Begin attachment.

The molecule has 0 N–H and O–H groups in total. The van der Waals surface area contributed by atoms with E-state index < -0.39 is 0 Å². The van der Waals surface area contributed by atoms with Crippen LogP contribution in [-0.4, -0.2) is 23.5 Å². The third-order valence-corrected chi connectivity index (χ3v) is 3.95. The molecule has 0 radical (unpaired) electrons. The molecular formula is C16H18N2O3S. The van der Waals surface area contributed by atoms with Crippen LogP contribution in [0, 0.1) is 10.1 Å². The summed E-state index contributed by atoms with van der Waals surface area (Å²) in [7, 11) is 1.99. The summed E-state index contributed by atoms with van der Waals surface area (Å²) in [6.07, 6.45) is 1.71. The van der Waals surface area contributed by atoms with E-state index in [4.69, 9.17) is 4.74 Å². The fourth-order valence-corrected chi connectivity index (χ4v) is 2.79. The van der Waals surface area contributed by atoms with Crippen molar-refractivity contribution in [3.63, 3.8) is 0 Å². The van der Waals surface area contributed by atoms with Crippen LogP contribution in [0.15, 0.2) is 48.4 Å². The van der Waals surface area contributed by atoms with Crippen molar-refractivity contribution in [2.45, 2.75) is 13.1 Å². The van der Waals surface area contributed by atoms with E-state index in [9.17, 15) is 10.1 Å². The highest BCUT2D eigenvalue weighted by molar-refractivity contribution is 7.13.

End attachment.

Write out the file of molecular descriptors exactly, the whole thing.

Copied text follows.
The molecule has 0 N–H and O–H groups in total. The van der Waals surface area contributed by atoms with E-state index < -0.39 is 0 Å². The van der Waals surface area contributed by atoms with Crippen LogP contribution in [-0.4, -0.2) is 23.5 Å². The third-order valence-corrected chi connectivity index (χ3v) is 3.95. The molecule has 0 radical (unpaired) electrons. The molecular formula is C16H18N2O3S. The van der Waals surface area contributed by atoms with Crippen LogP contribution in [0, 0.1) is 10.1 Å². The summed E-state index contributed by atoms with van der Waals surface area (Å²) in [7, 11) is 1.99. The summed E-state index contributed by atoms with van der Waals surface area (Å²) in [6.07, 6.45) is 1.71. The van der Waals surface area contributed by atoms with E-state index in [4.69, 9.17) is 4.74 Å². The fourth-order valence-corrected chi connectivity index (χ4v) is 2.79. The van der Waals surface area contributed by atoms with Crippen molar-refractivity contribution in [3.63, 3.8) is 0 Å². The van der Waals surface area contributed by atoms with Crippen LogP contribution in [0.15, 0.2) is 48.4 Å². The van der Waals surface area contributed by atoms with Crippen molar-refractivity contribution in [2.45, 2.75) is 13.1 Å². The van der Waals surface area contributed by atoms with E-state index in [9.17, 15) is 10.1 Å². The highest BCUT2D eigenvalue weighted by molar-refractivity contribution is 7.13.